The times we are living in involve great changes. Some even talk about a revolution. However, one thing is for sure: the beginning of the new century is marked by radical challenges.

Everything is changing - the development model, the way we consider economic growth, the way we intend the quality of life. Environmental, economic and social sustainability is one of the most influential concept of our times. We can face these challenges only by drawing fully from our most important resources as individuals: intelligence, creativity and curiosity.
That’s how sustainability complements innovation and technology, leading to the idea of a smart city. Instead of being a place difficult to live in, the city becomes a people-oriented, innovative, technological, eco-friendly and sustainable place.

City planning, against the uncontrolled and random growth that enlarges the size of the city without generating benefit, plays a major role.
Smart cities are tight, based on intelligent systems and manage the urban flow with electrical and energy networks. A smart city uses land in a mindful way, being aware that it is a limited resource, therefore avoiding abuses, promoting land recycling for new urban activities.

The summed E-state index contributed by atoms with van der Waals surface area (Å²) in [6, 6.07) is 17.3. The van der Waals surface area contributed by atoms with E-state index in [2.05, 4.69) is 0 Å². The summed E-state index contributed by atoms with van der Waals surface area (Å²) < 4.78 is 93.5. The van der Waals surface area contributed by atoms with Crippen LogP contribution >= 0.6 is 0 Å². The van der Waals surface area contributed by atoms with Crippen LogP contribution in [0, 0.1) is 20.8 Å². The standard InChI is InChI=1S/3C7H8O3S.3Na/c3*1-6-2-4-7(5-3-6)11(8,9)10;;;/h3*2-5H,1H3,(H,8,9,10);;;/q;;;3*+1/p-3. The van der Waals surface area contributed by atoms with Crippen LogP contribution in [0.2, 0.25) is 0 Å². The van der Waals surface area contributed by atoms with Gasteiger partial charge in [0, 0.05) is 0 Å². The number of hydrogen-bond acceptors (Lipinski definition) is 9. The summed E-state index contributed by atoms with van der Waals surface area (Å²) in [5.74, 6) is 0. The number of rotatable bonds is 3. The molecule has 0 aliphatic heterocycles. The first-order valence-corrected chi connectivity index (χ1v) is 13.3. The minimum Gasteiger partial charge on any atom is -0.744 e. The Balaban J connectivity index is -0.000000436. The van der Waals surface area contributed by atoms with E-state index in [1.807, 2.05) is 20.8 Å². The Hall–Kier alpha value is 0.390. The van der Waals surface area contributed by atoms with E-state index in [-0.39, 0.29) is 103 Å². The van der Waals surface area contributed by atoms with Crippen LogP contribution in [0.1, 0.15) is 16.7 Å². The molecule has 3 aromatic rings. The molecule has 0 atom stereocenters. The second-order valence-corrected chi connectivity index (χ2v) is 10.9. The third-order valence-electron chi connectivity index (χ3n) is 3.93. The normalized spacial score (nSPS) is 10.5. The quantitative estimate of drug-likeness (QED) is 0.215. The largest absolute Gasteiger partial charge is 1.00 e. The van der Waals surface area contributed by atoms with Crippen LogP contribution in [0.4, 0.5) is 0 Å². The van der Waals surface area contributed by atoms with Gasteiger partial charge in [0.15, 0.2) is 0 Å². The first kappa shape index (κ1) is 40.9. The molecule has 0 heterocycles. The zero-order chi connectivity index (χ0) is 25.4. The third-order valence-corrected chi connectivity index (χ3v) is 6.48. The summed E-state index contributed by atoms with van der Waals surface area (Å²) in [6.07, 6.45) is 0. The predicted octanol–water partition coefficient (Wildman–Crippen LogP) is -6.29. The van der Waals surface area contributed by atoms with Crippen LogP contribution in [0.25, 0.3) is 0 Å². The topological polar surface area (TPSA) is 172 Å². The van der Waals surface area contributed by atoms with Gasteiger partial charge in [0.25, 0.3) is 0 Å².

Everywhere in the world, people shape highly innovative design criteria, by customizing these concepts in unique ways. By carefully analyzing local environment, history, culture and lifestyle, it is possible to provide practical answers to the new century challenges.

We have changed the way we think about our home, the way we create energy, the way we enjoy green areas, produce, consume, move, work. That’s the current pattern in London, Freiburg, Stockholm, Portland, Barcelona, Chicago. The same happens in Genoa, with the redevelopment of the harbor and the town center. You can see cities turning to a global reality, setting the pace, and paving the way for others.

We see the SGL Carbon industrial area as an opportunity for our city to join this deep change.

Marco Polo describes a bridge, stone by stone.
- But which is the stone that supports the bridge?" - Kublai Khan asks.
- The bridge is not supported by one stone or another, - Marco answers, - but by the line of the arch that they form."
Kublai Khan remains silent, reflecting. Then he adds:
- Why do you speak to me of the stones? It is only the arch that matters to me.
Polo answers:
- Without stones there is no arch.
(Invisible Cities, by Italo Calvino)


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